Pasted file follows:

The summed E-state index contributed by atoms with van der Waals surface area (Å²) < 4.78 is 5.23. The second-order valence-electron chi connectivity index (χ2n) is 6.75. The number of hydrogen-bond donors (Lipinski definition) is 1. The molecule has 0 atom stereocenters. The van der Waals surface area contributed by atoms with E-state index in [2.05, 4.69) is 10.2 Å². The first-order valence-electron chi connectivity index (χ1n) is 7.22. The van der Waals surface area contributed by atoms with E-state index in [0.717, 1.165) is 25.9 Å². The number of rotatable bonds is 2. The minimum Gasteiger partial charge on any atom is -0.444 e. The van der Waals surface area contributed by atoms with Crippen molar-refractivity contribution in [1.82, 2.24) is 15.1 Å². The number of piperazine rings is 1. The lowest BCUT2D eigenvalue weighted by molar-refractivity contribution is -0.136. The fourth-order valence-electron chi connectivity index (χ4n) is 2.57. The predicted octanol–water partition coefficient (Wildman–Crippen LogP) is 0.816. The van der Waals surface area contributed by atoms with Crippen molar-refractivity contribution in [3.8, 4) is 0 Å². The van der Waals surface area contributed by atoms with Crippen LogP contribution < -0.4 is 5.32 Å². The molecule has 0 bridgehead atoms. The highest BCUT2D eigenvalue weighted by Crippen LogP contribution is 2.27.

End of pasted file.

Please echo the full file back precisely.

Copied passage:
The summed E-state index contributed by atoms with van der Waals surface area (Å²) < 4.78 is 5.23. The second-order valence-electron chi connectivity index (χ2n) is 6.75. The number of hydrogen-bond donors (Lipinski definition) is 1. The molecule has 0 atom stereocenters. The van der Waals surface area contributed by atoms with E-state index in [2.05, 4.69) is 10.2 Å². The first-order valence-electron chi connectivity index (χ1n) is 7.22. The van der Waals surface area contributed by atoms with E-state index in [0.717, 1.165) is 25.9 Å². The number of rotatable bonds is 2. The minimum Gasteiger partial charge on any atom is -0.444 e. The van der Waals surface area contributed by atoms with Crippen molar-refractivity contribution in [1.82, 2.24) is 15.1 Å². The number of piperazine rings is 1. The lowest BCUT2D eigenvalue weighted by molar-refractivity contribution is -0.136. The fourth-order valence-electron chi connectivity index (χ4n) is 2.57. The predicted octanol–water partition coefficient (Wildman–Crippen LogP) is 0.816. The van der Waals surface area contributed by atoms with Crippen molar-refractivity contribution in [3.8, 4) is 0 Å². The van der Waals surface area contributed by atoms with Crippen LogP contribution < -0.4 is 5.32 Å². The molecule has 0 bridgehead atoms. The highest BCUT2D eigenvalue weighted by Crippen LogP contribution is 2.27.